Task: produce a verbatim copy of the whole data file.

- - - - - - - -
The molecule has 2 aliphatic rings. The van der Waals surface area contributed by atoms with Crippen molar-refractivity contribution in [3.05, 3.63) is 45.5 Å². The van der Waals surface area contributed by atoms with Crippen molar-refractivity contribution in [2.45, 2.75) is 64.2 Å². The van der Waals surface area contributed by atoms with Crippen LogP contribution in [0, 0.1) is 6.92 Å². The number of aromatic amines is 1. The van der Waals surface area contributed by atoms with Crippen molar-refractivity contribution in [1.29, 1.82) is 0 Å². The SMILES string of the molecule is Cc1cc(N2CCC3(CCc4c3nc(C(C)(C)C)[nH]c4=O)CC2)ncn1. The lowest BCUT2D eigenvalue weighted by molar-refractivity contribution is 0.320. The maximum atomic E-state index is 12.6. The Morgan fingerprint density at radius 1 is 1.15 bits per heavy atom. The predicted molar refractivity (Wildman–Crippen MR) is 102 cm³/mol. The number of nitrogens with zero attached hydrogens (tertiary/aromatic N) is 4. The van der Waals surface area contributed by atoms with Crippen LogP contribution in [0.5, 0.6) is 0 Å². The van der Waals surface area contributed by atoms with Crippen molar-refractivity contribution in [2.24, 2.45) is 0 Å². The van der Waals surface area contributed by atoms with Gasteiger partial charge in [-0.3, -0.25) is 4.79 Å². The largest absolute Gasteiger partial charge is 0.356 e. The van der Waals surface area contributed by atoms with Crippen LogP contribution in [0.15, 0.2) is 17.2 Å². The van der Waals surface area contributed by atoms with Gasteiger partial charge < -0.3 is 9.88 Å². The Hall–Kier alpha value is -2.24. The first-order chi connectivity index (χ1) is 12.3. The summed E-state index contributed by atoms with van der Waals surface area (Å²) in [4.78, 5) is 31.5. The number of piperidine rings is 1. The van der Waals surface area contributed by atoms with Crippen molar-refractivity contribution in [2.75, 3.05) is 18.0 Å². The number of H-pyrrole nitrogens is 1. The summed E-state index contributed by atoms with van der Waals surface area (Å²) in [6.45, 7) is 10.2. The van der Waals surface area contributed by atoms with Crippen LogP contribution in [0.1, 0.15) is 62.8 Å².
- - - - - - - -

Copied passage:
The molecule has 2 aliphatic rings. The van der Waals surface area contributed by atoms with Crippen molar-refractivity contribution in [3.05, 3.63) is 45.5 Å². The van der Waals surface area contributed by atoms with Crippen molar-refractivity contribution in [2.45, 2.75) is 64.2 Å². The van der Waals surface area contributed by atoms with Crippen LogP contribution in [0, 0.1) is 6.92 Å². The number of aromatic amines is 1. The van der Waals surface area contributed by atoms with Crippen molar-refractivity contribution in [1.29, 1.82) is 0 Å². The SMILES string of the molecule is Cc1cc(N2CCC3(CCc4c3nc(C(C)(C)C)[nH]c4=O)CC2)ncn1. The lowest BCUT2D eigenvalue weighted by molar-refractivity contribution is 0.320. The maximum atomic E-state index is 12.6. The Morgan fingerprint density at radius 1 is 1.15 bits per heavy atom. The predicted molar refractivity (Wildman–Crippen MR) is 102 cm³/mol. The number of nitrogens with zero attached hydrogens (tertiary/aromatic N) is 4. The van der Waals surface area contributed by atoms with Crippen LogP contribution in [0.5, 0.6) is 0 Å². The van der Waals surface area contributed by atoms with Crippen molar-refractivity contribution in [2.24, 2.45) is 0 Å². The van der Waals surface area contributed by atoms with Gasteiger partial charge in [-0.3, -0.25) is 4.79 Å². The largest absolute Gasteiger partial charge is 0.356 e. The van der Waals surface area contributed by atoms with Crippen LogP contribution in [0.15, 0.2) is 17.2 Å². The van der Waals surface area contributed by atoms with Gasteiger partial charge < -0.3 is 9.88 Å². The Hall–Kier alpha value is -2.24. The first-order chi connectivity index (χ1) is 12.3. The summed E-state index contributed by atoms with van der Waals surface area (Å²) in [4.78, 5) is 31.5. The number of piperidine rings is 1. The van der Waals surface area contributed by atoms with Crippen molar-refractivity contribution in [2.75, 3.05) is 18.0 Å². The number of H-pyrrole nitrogens is 1. The summed E-state index contributed by atoms with van der Waals surface area (Å²) in [6.45, 7) is 10.2. The van der Waals surface area contributed by atoms with Crippen LogP contribution in [0.1, 0.15) is 62.8 Å².